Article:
Against All Odds Sermon Series


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Sticks and Stones may break bones, but what about words? They can do far more than that! They can fracture relationships in an instant. They can break someone’s spirit. They can permanently maim someone’s self-esteem. Despite what the old adage says, words are are far more dangerous than sticks and stones. But we have a tendency to underplay the power of words. When we face ridicule, sometimes we make the mistake of just telling ourselves that we are immune. But those words that we think we are ignoring, can haunt us without us knowing. Not appreciating how ridicule works on us, can affect our lives more than we want to admit. We need to know the affects on us, on our kids, and on how we speak to others. We can learn a great deal from one leader, Nehemiah, with how he faces this type of opposition.

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We can face many obstacles when attempting to climb the mountains in our lives. We can fight weariness. We can face self-doubt and insecurity. We can experience set-backs. We can even be ready for threats from enemies. But the maybe the greatest back-breaker is when a friend tells you to “turn back.” How do we deal with discouragement? How do we push through? Maybe we should just remember the goal and mentally visualize the glory of reaching the summit. Maybe we dig down deep inside of ourselves. We remember what we’re made of and channel our own inner strength. When Nehemiah faced opposition, he did none of those things. And when we adopt Nehemiah’s strategy for beating discouragement we can tap into strength we didn’t know we had access to.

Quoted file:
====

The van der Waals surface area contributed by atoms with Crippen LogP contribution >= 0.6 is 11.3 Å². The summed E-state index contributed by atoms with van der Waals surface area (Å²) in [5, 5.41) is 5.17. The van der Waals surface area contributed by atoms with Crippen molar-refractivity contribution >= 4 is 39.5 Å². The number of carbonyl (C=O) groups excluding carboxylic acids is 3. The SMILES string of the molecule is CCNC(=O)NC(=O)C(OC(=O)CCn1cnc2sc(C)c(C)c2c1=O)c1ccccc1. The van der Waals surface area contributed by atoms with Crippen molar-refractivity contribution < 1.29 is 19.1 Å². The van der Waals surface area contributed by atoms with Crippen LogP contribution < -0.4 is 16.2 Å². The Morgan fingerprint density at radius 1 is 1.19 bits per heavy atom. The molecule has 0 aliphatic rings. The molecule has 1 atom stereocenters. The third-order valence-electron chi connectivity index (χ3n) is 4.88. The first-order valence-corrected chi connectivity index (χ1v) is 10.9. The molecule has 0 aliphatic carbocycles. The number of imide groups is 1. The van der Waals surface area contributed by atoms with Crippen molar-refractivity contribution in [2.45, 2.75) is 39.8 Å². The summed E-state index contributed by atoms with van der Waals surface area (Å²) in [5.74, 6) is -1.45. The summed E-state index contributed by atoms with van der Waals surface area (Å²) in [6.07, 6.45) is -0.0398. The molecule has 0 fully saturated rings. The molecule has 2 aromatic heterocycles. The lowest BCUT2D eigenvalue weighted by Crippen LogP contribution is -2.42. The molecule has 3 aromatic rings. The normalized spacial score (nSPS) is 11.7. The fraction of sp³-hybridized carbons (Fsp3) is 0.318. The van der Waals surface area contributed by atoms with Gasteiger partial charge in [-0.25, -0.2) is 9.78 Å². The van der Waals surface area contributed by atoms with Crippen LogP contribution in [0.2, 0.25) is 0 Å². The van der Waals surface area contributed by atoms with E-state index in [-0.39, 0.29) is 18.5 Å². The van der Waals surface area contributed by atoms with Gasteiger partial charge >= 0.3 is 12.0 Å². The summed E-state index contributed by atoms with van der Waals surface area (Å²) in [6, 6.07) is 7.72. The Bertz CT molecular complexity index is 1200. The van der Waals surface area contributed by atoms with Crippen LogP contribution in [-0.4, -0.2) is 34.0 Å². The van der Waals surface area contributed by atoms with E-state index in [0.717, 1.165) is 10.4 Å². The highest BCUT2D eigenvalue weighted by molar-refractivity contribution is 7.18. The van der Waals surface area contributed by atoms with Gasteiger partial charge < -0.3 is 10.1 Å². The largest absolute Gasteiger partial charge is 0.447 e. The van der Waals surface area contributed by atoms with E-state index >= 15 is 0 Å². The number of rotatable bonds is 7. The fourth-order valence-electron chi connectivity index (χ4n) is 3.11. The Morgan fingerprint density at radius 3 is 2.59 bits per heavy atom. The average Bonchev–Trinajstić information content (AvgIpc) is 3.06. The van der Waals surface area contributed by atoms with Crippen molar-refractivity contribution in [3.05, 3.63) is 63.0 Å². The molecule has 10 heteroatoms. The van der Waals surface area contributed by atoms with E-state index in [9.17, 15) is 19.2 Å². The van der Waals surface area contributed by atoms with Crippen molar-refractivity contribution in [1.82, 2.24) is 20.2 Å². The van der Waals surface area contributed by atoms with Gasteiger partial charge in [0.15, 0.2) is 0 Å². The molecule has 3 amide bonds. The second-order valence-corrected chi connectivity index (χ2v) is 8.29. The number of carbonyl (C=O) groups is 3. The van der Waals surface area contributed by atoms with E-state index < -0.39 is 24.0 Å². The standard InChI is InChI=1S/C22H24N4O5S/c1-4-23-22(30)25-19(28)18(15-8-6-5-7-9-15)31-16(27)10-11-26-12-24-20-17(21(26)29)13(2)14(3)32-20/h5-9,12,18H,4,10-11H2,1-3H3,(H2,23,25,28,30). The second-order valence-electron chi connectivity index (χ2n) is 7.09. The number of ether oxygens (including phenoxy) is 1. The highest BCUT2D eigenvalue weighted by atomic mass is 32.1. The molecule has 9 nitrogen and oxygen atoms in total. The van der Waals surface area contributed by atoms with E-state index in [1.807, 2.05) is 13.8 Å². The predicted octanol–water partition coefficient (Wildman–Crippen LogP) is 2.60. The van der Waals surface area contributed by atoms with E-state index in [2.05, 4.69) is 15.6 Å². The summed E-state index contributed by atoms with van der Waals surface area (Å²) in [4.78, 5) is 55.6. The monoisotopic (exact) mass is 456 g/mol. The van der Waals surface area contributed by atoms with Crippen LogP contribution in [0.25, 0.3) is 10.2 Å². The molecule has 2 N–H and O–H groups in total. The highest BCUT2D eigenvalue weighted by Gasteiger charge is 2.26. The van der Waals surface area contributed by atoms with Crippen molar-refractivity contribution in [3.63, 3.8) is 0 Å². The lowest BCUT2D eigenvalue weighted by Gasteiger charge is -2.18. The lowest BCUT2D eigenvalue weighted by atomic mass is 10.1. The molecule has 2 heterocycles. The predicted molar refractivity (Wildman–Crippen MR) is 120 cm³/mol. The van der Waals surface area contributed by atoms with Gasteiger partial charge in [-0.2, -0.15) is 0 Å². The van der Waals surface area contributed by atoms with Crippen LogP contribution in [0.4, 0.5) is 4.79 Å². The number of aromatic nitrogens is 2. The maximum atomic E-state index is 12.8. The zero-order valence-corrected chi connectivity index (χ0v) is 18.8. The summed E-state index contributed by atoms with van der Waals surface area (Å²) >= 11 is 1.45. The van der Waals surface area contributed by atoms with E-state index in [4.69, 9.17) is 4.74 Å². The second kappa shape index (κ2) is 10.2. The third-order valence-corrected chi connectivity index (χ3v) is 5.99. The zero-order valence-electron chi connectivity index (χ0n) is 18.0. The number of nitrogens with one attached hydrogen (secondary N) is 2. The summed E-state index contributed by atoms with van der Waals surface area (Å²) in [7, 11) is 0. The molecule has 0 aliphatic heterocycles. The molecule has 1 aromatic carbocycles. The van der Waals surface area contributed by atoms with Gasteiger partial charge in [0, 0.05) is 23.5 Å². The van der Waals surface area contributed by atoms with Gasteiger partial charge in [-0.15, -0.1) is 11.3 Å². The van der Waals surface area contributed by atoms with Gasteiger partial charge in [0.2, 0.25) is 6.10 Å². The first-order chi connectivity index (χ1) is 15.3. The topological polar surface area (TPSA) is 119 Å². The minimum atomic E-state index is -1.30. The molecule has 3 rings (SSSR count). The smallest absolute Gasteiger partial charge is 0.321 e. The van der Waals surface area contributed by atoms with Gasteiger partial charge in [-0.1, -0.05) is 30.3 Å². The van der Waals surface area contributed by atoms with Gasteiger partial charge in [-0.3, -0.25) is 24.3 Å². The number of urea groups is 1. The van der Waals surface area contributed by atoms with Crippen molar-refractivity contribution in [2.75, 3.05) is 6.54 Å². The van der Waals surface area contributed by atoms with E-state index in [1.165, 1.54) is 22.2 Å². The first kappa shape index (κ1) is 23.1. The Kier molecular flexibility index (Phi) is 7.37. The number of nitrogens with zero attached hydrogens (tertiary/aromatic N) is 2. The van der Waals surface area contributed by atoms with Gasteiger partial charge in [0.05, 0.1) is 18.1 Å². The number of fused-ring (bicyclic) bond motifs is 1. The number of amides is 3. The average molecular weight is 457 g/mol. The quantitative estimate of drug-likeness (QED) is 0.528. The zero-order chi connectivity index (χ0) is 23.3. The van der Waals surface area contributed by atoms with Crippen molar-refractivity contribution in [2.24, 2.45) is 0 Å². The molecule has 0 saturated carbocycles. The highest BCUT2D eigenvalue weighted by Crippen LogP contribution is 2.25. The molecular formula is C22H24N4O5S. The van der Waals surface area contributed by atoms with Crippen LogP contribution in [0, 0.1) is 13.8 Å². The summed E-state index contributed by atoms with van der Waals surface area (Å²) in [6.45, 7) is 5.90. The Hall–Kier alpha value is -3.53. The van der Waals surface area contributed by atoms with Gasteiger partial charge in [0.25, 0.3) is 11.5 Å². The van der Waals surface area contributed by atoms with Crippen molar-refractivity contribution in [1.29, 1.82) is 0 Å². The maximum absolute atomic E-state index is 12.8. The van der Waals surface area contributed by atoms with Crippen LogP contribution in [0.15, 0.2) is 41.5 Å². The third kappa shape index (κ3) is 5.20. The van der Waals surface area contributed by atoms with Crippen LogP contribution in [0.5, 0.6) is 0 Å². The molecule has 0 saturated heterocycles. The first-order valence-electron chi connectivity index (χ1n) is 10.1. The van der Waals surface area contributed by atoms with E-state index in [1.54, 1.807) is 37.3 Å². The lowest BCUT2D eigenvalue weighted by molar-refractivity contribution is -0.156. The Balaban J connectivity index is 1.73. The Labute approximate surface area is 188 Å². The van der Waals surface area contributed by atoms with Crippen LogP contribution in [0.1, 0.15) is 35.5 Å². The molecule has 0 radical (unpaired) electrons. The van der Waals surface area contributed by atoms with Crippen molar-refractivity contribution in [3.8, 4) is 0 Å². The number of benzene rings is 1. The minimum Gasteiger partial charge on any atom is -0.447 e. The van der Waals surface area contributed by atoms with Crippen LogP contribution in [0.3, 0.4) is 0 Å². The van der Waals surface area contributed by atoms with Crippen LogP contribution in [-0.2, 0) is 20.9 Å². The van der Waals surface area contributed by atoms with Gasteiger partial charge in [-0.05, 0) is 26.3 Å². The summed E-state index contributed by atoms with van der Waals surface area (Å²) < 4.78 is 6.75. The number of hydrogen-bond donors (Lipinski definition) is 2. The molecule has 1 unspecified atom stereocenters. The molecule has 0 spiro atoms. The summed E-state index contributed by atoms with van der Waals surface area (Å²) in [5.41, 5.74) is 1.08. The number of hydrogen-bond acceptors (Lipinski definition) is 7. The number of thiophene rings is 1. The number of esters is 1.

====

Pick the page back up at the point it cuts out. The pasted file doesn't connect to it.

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Opposition can be tricky. Sometimes it’s external, coming from an enemy or an outsider. There is no shortage of people in this world who (somehow) find enjoyment in opposing, ridiculing, and discouraging others. Other times opposition can be internal. In this case, the opponent is the person you least expected--a close friend, a family member, someone on the inside who knows the real you. There is another form of opposition, however, and this is where it gets tricky. It’s the opponent inside us. It’s when we are the ones stacking the odds against ourselves. So how can we win in the face of opposition, when we’re the opposition?

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Manipulation is one of the most entangling obstacles that we face. It’s tricky because it’s all about reading between the lines, and trying to recognize people’s intentions. People can coerce our actions through all kinds of tactics like guilt, sympathy or even over-spiritualizing something. We know we are not supposed to be naive, but we also don’t want to be paranoid. We don’t want to always think the worst of people, but we don’t want to get taken advantage of. What’s the difference between perceiving someone’s motives and being judgmental? The bottom line is it’s a difficult thing to be discerning. Nehemiah vulnerably shares how he faced this obstacle. And through his example we can learn how to sharpen our discernment for when we will face this too.


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We love victory stories. We love seeing stories of great men and women who persevere until they reach their goal, their summit. But one of the saddest things is to see someone or some organization rise to great heights only to not be able to tumble down. Watching neglect destroy a something beautiful is a tragic thing to witness. Unfortunately, this is part of the story of an ancient leader named Nehemiah. When he takes leave from Jerusalem, after rebuilding things physically and spiritually, things spiralled downward. But what happens when he returns, teaches us something about the impact of neglect and what to do when we fall prey to it in our lives.